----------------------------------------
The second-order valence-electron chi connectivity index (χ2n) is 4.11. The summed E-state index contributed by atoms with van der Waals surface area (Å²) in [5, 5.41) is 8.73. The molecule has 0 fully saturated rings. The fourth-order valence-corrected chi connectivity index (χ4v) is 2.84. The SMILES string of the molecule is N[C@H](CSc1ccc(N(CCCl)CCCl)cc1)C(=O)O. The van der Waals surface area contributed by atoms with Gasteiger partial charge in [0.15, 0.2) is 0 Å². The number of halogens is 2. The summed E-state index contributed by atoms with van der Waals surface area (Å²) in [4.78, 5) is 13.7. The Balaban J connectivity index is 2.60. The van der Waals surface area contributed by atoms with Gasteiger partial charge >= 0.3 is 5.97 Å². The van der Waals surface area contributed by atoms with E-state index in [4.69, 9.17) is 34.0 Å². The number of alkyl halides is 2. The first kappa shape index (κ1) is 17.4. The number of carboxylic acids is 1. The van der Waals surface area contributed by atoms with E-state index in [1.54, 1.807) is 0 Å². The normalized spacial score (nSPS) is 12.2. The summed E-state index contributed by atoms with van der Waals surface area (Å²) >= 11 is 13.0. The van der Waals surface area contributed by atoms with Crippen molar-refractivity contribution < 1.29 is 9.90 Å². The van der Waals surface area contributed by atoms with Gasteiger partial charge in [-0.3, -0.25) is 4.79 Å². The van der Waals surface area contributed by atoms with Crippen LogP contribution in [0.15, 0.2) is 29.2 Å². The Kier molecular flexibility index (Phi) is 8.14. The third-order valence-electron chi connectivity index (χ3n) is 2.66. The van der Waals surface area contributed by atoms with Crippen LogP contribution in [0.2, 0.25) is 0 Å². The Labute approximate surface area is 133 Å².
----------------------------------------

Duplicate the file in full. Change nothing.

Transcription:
The second-order valence-electron chi connectivity index (χ2n) is 4.11. The summed E-state index contributed by atoms with van der Waals surface area (Å²) in [5, 5.41) is 8.73. The molecule has 0 fully saturated rings. The fourth-order valence-corrected chi connectivity index (χ4v) is 2.84. The SMILES string of the molecule is N[C@H](CSc1ccc(N(CCCl)CCCl)cc1)C(=O)O. The van der Waals surface area contributed by atoms with Gasteiger partial charge in [0.15, 0.2) is 0 Å². The number of halogens is 2. The summed E-state index contributed by atoms with van der Waals surface area (Å²) in [4.78, 5) is 13.7. The Balaban J connectivity index is 2.60. The van der Waals surface area contributed by atoms with Gasteiger partial charge >= 0.3 is 5.97 Å². The van der Waals surface area contributed by atoms with E-state index in [4.69, 9.17) is 34.0 Å². The number of alkyl halides is 2. The first kappa shape index (κ1) is 17.4. The number of carboxylic acids is 1. The van der Waals surface area contributed by atoms with E-state index in [1.54, 1.807) is 0 Å². The normalized spacial score (nSPS) is 12.2. The summed E-state index contributed by atoms with van der Waals surface area (Å²) >= 11 is 13.0. The van der Waals surface area contributed by atoms with Crippen molar-refractivity contribution < 1.29 is 9.90 Å². The van der Waals surface area contributed by atoms with Gasteiger partial charge in [-0.3, -0.25) is 4.79 Å². The van der Waals surface area contributed by atoms with Crippen LogP contribution in [0.15, 0.2) is 29.2 Å². The Kier molecular flexibility index (Phi) is 8.14. The third-order valence-electron chi connectivity index (χ3n) is 2.66. The van der Waals surface area contributed by atoms with Crippen LogP contribution in [0.2, 0.25) is 0 Å². The Labute approximate surface area is 133 Å².